Speak of the Devil (finale)
Monday, July 21, 2008
Gilbert Hernandez has just released the last issue of one of the most exciting and enjoyable comics mini-series in years. Why hasn’t this been seriously reviewed? Maybe the critics are all waiting for the trade paperback to come out. Isn’t that always the way? I can’t tell you how many people revealed to me that they haven’t been reading this series, that they are “waiting for the trade”.
Well, their loss. Cuz, for me, this was a series that got me back into the comic store, looking for it every month. When I guessed right and checked the stands on the day the last issue was released, it was a thrill. A thrill to spy it on the shelf, and a thrill to race home and read it under lamplight, and a thrill to have the shit scared out of me during the finale. Isn’t this part of the experience of being a fan of a series, of a periodical? How could “waiting for the trade” beat the ratcheting up of suspense from month to month, as I wait for the next issue? It couldn’t. But unfortunately that’s the world comics are released in these days. It’s as though the issues are just an advertisement for the trade paperback collection.
I can’t bring myself to really review the last issue of Speak of the Devil. My Beto fix and the high I got from this series are too out there to really explain. I’m in love with his layouts. They are incredibly sophisticated and have an architecture all their own. Gilbert knows what he’s doing, trust me. You might not dig the style he’s employing but you can’t NOT see how Beto uses rhythm and tone like a musician. His comics are a complex code of directions and signs, symbols, minor and major keys.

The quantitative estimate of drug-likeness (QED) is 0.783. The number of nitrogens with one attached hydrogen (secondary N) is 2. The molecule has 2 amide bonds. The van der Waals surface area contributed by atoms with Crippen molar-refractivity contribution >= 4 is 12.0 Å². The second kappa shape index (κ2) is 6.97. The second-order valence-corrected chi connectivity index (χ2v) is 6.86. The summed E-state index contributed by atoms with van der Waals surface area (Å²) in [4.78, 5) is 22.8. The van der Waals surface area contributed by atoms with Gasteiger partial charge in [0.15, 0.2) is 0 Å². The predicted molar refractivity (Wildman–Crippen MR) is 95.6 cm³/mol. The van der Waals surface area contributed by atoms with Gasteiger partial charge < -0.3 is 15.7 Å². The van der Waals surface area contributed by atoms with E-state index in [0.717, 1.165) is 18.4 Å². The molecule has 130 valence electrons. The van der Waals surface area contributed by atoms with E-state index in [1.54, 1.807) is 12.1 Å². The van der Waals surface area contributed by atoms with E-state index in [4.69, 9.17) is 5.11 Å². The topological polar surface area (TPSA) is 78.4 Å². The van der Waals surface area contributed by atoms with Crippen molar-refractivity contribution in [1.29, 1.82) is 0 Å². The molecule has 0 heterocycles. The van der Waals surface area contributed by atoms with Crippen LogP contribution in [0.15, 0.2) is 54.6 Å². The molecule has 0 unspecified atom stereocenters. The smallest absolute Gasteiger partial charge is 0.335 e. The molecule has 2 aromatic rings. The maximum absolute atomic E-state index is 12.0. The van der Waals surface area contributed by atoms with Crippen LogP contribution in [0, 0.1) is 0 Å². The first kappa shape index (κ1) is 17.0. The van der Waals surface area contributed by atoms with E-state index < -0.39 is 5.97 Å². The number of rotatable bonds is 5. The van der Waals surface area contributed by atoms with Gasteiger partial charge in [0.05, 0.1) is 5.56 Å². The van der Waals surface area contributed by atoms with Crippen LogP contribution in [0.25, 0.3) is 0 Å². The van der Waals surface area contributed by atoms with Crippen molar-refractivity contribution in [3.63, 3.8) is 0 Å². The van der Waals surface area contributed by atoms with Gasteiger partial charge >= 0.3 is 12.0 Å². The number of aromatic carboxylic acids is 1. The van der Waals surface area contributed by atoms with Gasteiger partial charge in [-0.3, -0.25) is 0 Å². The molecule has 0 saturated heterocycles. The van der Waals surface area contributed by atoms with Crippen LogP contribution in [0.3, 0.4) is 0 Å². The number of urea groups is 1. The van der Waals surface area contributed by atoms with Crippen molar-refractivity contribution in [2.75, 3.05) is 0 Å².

The drum I keep beating with this comic is that, for me, it’s really like some obscure late night TV noir directed by Fritz Lang that at first glance is campy, has awkward dialogue, is in black and white: most viewers flip past it, miss it, miss the purposeful staging, “blocking” of each scene, maybe watch a bizarre fight scene or a wooden kiss, but usually discard the lot as pulp, genre, formula. Yet that Fritz Lang movie and this Beto comic are equal in INTENT. They are genuinely artful, terrifying and strange, playful almost, and these poems go unnoticed by most because they’re not really LOOKING. It’s incredible. I feel like the attentive geeky fan going LOOK! Look at what he’s doing! Triple backflip and he nailed the landing! It’s the Beto Olympics!
And I then I ask around and no one’s read it yet, and I think, You’ve gotta be kidding! You didn’t see that as it happened? And that’s the bummer of this post comics pamphlet era for alt and art comics. But that’s another story …
Labels: Gilbert Hernandez